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COLLECTORS CITED AND ABBREVIATIONS

Sometimes a collector’s occasional label has an indication of county when other labels do not. Sometimes a particular collector (with year or date) needs to be cited to clarify a locality or the collector(s) who visited it. Initials as listed below indicate the more frequently cited of these persons (as well as authors). More information about those who flourished in the 19th century—and where their collections may be found—is in Voss (1978). Other indications rarely given in capitals after citation of specimens or other data are the internationally recognized symbols for herbaria [Index Herbariorum] where specimens are found (more often given here for out-of-state institutions), e.g., MO = Missouri Botanical Garden; GH = Gray Herbarium of Harvard University; BLH = Cranbrook Institute of Science; MSC = Michigan State University. Names of species and dates of collecting at a site are intended only as examples and are not necessarily exhaustive. The field notes, rough and crude though they are, of Oliver A. Farwell have sometimes been very helpful (they are now housed in the University of Michigan Herbarium).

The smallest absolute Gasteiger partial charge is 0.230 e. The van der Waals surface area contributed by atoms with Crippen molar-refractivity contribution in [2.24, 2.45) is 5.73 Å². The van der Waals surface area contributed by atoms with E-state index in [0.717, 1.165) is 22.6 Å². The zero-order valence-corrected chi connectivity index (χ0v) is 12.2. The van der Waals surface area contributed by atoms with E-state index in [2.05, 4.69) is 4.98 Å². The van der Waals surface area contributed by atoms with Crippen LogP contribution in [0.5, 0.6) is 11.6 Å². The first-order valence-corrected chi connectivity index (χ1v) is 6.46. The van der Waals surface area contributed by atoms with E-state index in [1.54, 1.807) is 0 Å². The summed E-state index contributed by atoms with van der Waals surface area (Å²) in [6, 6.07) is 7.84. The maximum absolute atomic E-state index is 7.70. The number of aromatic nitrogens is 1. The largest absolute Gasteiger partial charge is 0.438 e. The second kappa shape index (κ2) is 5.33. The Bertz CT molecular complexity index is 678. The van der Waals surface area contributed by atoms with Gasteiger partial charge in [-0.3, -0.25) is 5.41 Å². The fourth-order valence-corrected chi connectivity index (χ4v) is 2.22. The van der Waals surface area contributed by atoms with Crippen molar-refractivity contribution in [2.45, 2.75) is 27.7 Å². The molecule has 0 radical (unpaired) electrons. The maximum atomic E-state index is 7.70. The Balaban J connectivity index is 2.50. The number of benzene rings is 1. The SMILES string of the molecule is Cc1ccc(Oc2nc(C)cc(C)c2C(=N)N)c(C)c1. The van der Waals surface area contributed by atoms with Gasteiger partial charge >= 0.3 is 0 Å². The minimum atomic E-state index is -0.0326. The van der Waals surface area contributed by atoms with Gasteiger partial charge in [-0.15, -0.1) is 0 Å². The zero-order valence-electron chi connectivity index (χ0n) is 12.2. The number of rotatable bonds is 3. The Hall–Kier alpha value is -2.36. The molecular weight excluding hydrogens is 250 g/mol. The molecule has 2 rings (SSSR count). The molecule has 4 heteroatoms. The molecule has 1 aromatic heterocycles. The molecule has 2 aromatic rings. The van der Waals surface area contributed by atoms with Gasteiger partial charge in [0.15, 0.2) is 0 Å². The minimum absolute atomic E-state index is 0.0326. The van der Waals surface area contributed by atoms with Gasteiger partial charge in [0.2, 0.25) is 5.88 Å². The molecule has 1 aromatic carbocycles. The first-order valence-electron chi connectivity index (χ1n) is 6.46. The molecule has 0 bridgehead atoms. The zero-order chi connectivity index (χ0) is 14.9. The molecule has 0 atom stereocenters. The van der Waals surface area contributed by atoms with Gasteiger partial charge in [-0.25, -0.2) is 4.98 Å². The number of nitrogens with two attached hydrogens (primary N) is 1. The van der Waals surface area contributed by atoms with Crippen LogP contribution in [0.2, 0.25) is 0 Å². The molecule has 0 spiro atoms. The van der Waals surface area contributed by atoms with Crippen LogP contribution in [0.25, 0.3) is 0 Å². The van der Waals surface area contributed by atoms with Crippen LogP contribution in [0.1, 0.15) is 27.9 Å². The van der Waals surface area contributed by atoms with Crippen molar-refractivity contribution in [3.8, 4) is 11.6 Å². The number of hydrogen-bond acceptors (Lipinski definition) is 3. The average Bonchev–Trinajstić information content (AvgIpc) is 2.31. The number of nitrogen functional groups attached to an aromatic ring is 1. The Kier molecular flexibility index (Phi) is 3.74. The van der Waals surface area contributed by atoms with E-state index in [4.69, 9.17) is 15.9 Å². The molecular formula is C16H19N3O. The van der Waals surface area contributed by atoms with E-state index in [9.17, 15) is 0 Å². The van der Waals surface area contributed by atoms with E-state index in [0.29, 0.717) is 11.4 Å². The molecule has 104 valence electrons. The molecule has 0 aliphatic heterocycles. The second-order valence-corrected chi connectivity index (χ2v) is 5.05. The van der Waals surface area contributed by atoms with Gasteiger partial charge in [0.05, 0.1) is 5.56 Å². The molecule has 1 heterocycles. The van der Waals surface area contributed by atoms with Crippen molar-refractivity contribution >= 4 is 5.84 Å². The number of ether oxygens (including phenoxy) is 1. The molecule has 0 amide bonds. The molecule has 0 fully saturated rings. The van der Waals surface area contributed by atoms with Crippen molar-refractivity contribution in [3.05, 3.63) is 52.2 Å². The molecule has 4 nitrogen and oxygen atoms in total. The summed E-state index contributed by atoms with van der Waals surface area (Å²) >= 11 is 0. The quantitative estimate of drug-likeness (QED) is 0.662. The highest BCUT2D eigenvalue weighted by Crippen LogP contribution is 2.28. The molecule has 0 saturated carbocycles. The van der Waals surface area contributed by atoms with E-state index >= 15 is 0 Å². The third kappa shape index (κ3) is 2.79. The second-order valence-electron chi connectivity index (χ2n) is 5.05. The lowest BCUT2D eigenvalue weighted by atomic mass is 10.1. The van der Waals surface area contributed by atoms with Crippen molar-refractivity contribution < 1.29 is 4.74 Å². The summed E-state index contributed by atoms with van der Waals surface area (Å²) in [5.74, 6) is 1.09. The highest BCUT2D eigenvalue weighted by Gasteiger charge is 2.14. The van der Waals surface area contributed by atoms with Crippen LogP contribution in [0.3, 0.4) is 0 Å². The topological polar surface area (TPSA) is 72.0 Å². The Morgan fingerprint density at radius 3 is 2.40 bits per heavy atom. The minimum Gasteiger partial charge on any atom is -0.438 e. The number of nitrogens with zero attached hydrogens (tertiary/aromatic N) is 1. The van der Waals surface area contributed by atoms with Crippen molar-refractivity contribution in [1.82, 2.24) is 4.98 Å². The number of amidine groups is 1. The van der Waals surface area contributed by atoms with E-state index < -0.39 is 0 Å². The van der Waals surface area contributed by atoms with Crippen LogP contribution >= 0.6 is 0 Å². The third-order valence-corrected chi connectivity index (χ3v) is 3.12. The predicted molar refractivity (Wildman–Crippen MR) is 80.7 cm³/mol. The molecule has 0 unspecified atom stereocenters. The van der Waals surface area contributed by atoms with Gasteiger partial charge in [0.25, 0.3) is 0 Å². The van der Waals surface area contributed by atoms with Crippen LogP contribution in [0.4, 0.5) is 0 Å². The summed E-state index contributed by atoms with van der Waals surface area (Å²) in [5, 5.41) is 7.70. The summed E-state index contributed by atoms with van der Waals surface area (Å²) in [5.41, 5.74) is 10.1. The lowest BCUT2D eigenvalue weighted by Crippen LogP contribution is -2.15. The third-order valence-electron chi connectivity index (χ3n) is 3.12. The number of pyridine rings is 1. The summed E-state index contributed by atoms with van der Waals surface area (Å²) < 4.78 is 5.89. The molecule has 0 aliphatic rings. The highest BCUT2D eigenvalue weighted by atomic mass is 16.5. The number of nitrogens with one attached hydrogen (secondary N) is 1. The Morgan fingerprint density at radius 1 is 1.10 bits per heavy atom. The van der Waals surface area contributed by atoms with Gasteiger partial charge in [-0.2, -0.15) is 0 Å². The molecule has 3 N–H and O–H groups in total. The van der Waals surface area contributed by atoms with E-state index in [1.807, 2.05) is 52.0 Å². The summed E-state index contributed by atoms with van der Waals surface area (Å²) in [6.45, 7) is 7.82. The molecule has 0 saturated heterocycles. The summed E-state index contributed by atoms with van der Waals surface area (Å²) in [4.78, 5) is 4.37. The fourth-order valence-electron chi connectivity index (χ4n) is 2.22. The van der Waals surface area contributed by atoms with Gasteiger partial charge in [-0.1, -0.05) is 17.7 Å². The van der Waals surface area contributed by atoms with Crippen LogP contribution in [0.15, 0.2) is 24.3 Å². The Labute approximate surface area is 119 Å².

CWB = Clayton W. Bazuin (1893–1968)

WJB = William J. Beal (1833–1924)

EAB = Ernst A. Bessey (1877–1957)

CB = Cecil Billington (1876–1950)

EJC = Emma J. Cole (1845–1910)

DC = Dennis Cooley (1787–1860)

HTD = Henry T. Darlington (1875–1964)

CAD = Charles A. Davis (1861–1916)

CKD = Charles K. Dodge (1844–1918)

CWF = Charles W. Fallass (1854–1942)

OAF = Oliver A. Farwell (1867–1944)

CRH = Clarence R. Hanes (1874–1956)

FJH = Frederick J. Hermann (1906–1987)

EJH = Ellsworth J. Hill (1833–1917)

CFW = Charles F. Wheeler (1842–1910)

UMBS = University of Michigan Biological Station (meaning any of numerous collectors who used local names for area sites, most of which are in Nelson 1956)

First Survey = First Geological Survey of Michigan (cf. McVaugh 1970)

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OTHER SOURCES